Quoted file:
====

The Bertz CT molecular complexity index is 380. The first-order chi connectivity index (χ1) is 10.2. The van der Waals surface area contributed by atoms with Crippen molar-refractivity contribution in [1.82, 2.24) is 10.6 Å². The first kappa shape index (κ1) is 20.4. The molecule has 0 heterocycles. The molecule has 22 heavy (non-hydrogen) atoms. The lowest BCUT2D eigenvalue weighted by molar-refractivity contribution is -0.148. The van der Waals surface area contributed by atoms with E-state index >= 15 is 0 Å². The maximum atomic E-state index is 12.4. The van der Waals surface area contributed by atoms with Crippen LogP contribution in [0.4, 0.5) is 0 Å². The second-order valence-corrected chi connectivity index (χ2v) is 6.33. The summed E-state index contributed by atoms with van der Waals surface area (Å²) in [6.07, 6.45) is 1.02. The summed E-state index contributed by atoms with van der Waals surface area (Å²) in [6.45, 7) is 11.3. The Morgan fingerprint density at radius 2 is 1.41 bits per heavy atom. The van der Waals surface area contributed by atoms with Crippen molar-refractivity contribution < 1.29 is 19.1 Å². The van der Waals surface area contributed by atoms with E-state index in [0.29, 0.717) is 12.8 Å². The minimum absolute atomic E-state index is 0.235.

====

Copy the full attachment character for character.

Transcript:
The Bertz CT molecular complexity index is 380. The first-order chi connectivity index (χ1) is 10.2. The van der Waals surface area contributed by atoms with Crippen molar-refractivity contribution in [1.82, 2.24) is 10.6 Å². The first kappa shape index (κ1) is 20.4. The molecule has 0 heterocycles. The molecule has 22 heavy (non-hydrogen) atoms. The lowest BCUT2D eigenvalue weighted by molar-refractivity contribution is -0.148. The van der Waals surface area contributed by atoms with E-state index >= 15 is 0 Å². The maximum atomic E-state index is 12.4. The van der Waals surface area contributed by atoms with Crippen LogP contribution in [0.4, 0.5) is 0 Å². The second-order valence-corrected chi connectivity index (χ2v) is 6.33. The summed E-state index contributed by atoms with van der Waals surface area (Å²) in [6.07, 6.45) is 1.02. The summed E-state index contributed by atoms with van der Waals surface area (Å²) in [6.45, 7) is 11.3. The Morgan fingerprint density at radius 2 is 1.41 bits per heavy atom. The van der Waals surface area contributed by atoms with Crippen molar-refractivity contribution < 1.29 is 19.1 Å². The van der Waals surface area contributed by atoms with E-state index in [0.29, 0.717) is 12.8 Å². The minimum absolute atomic E-state index is 0.235.